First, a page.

Company adds halva to its list of recalled products because of Salmonella testing

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Emma Hayes

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Phoenicia Group Inc. is recalling Al-Rabih brand halva because Canadian authorities discovered Salmonella during a routine inspection.

The company has recently issued two recalls for its tahini because of Salmonella findings, according to the Canadian Food Inspection Agency (CFIA). Click here for the previous recall information about the company’s tahini products.

The new recall for Al-Rabih brand halva involves product that was distributed possibly nationwide, but for certain in the provinces of Alberta, Ontario and Quebec.

There is concern that consumers may have the recalled halva in their homes. No illnesses had been confirmed as of June 25.

“Check to see if you have the recalled product in your home. Recalled products should be thrown out or returned to the store where they were purchased,” the CFIA warns. “The CFIA is conducting a food safety investigation, which may lead to the recall of other products.”

Consumers can use the following information to determine whether they have the recalled halva.

Brand Product Size UPC Codes
Al-Rabih Halva / Halawa –
Plain / Traditional
454 g 7 70338 10055 9 Lot #184 34520
Best before 01/DE/22

About Salmonella infections

Food contaminated with Salmonella bacteria does not usually look, smell, or taste spoiled. Anyone can become sick with a Salmonella infection. Infants, children, seniors, and people with weakened immune systems are at higher risk of serious illness because their immune systems are fragile, according to the CDC.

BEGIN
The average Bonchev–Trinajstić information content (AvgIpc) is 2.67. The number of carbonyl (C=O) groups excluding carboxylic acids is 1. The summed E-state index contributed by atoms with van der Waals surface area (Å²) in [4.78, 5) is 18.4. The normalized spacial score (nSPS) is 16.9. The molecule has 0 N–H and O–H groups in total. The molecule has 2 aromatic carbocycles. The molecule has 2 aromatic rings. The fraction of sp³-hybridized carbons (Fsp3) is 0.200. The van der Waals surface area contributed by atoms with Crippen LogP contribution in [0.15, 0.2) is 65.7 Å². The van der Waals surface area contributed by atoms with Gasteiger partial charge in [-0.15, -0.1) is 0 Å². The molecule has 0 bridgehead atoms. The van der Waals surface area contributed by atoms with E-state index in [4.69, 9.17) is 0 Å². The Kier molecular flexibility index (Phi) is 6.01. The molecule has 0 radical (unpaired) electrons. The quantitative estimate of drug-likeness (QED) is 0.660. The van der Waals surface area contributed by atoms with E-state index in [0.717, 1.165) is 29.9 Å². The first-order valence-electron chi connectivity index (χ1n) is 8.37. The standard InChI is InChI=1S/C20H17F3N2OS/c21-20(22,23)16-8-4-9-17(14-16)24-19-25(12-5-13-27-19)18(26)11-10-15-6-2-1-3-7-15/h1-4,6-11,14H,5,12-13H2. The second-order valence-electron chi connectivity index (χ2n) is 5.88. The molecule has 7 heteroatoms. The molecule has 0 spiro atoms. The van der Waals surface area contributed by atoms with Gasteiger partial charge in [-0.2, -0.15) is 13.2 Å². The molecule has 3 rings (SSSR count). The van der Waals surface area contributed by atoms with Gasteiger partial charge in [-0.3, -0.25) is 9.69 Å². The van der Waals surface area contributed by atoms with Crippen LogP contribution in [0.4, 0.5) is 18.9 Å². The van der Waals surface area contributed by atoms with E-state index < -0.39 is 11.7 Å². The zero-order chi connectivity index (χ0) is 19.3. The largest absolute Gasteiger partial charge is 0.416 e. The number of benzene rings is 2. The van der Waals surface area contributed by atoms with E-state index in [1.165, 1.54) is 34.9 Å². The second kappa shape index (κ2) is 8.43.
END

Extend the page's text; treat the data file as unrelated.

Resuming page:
Anyone who has eaten any of the recalled halva and developed symptoms of Salmonella infection should seek medical attention. Sick people should tell their doctors about the possible exposure to Salmonella bacteria because special tests are necessary to diagnose salmonellosis. Salmonella infection symptoms can mimic other illnesses, frequently leading to misdiagnosis.

Symptoms of Salmonella infection can include diarrhea, abdominal cramps, and fever within 12 to 72 hours after eating contaminated food. Otherwise, healthy adults are usually sick for four to seven days. In some cases, however, diarrhea may be so severe that patients require hospitalization.

Older adults, children, pregnant women, and people with weakened immune systems, such as cancer patients, are more likely to develop a severe illness and serious, sometimes life-threatening conditions.

Some people get infected without getting sick or showing any symptoms. However, they may still spread the infections to others.

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Emma Hayes

There I was in a hot yoga studio with plenty of bright natural light and bending myself into pretzel like positions for the very first time.

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